DEAR ABBY: My fiance’s friend “Art” and his wife, “Julie,” just had a baby. While Julie was pregnant she asked my fiance and me to be godparents. Although we could not attend her baby shower due to a previous commitment, we contributed several gifts as well as a quilt I had made.
A few weeks later, Julie posted on her social networking site that she was thankful for her baby’s godparents and named an entirely different couple — not us. I am offended. If she had discussed her reason for the change with me, I would have understood. But there was no dialogue, and to this day I have never received so much as a thank-you for our shower presents.
I would like to distance myself from Julie, but without damaging the relationship between Art and my fiance, who thinks I am overreacting and should let it go. What are your thoughts? — NOT A GODMOTHER
DEAR NOT A GODMOTHER: Julie may have been upset that you and your fiance didn’t attend the baby shower, or she may have spoken too quickly when she asked you to be godparents and didn’t have the courage to say so.
Whether you can let this go only you can decide, but I do think that before you make up your mind, you should have a chat with her and clear the air — if only because your fiance and her husband are such good friends.
DEAR ABBY: My husband’s younger sister, “Cindy,” is mentally ill. She has caused tremendous problems in the family. She has been arrested too many times to remember and is now on five years’ probation for injury to a child. My in-laws continue making excuses for her and are the worst enablers I have ever known.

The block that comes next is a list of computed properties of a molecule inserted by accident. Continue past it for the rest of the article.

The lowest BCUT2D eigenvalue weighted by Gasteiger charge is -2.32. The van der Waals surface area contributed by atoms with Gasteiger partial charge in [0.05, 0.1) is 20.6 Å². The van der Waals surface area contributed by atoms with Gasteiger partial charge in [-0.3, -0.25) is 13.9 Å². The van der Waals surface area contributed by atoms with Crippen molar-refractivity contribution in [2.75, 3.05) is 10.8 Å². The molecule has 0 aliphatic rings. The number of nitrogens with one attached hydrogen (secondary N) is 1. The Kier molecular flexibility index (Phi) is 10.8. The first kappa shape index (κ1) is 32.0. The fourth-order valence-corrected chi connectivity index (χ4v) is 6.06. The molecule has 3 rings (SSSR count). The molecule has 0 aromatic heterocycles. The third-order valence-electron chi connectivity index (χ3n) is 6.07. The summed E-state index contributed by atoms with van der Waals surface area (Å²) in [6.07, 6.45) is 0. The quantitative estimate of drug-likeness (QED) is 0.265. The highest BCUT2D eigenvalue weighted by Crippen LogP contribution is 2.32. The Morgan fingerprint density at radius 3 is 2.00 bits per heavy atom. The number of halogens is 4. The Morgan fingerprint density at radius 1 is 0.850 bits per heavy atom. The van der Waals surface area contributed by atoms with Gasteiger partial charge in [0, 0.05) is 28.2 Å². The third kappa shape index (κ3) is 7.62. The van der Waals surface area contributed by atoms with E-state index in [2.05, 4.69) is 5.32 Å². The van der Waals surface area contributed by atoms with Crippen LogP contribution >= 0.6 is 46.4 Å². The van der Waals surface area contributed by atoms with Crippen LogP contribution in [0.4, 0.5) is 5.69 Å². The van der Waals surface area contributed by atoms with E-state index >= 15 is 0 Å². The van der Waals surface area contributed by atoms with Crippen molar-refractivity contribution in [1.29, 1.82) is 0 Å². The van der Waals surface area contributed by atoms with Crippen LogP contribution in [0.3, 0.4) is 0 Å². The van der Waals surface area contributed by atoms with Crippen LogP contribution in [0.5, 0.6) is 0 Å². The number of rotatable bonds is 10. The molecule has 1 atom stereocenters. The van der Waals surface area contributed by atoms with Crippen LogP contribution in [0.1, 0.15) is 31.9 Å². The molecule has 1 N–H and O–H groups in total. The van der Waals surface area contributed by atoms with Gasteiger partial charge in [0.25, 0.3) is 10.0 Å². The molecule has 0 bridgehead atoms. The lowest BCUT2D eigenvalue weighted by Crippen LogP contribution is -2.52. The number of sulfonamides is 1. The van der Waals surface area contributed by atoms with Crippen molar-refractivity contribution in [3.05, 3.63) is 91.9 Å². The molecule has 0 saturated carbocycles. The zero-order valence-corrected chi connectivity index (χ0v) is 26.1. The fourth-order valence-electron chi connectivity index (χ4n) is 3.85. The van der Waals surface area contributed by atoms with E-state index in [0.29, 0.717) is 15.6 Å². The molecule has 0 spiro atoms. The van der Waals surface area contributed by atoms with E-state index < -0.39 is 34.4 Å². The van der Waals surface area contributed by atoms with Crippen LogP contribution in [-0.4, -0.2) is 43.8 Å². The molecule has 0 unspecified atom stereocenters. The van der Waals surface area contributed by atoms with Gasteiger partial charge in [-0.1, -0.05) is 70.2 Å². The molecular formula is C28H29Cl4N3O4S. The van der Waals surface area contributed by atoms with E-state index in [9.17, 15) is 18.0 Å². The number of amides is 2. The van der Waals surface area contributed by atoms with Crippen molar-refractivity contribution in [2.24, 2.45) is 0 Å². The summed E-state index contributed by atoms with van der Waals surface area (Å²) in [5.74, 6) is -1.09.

My husband once urged his dad to put Cindy into a group home or program that will take care of her because his parents are getting up in years. They refuse because it would mean they’d have to have Cindy officially committed, and they think there is still some magic doctor out there who will fix her.
Can my husband do anything as a last effort before something happens to one of his parents, or she winds up in jail? — SAD IN TEXAS
DEAR SAD: Your husband should try to convince his parents to get some family counseling. It might help them accept that their daughter needs more help than they are equipped to give her. An outside, objective person should weigh in so that Cindy can get the professional help she so obviously needs.
If she is physically, psychologically or emotionally abusing her parents, Adult Protective Services can step in to be sure they are protected. When your in-laws pass away, if your sister-in-law becomes a danger to herself or those around her, a family member can request a commitment and psychological evaluation.
DEAR ABBY: A number of years ago, when two of my sons got married, I paid for two lovely rehearsal dinners among other wedding costs. Both marriages ended in divorce.
Now they are both engaged again and planning weddings for next summer. My question is, how many rehearsal dinners do I have to pay for? And how many other wedding expenses am I expected to pay for the second time around? — MOTHER OF GROOMS IN VIRGINIA
DEAR MOTHER OF GROOMS: From now on, you do not have to pay for anything. The expenses should be paid for by your sons and their brides-to-be, especially if their fiancees have also been married previously.
Dear Abby is written by Abigail Van Buren, also known as Jeanne Phillips, and was founded by her mother, Pauline Phillips. Write Dear Abby at www.DearAbby.com or P.O. Box 69440, Los Angeles, CA 90069.
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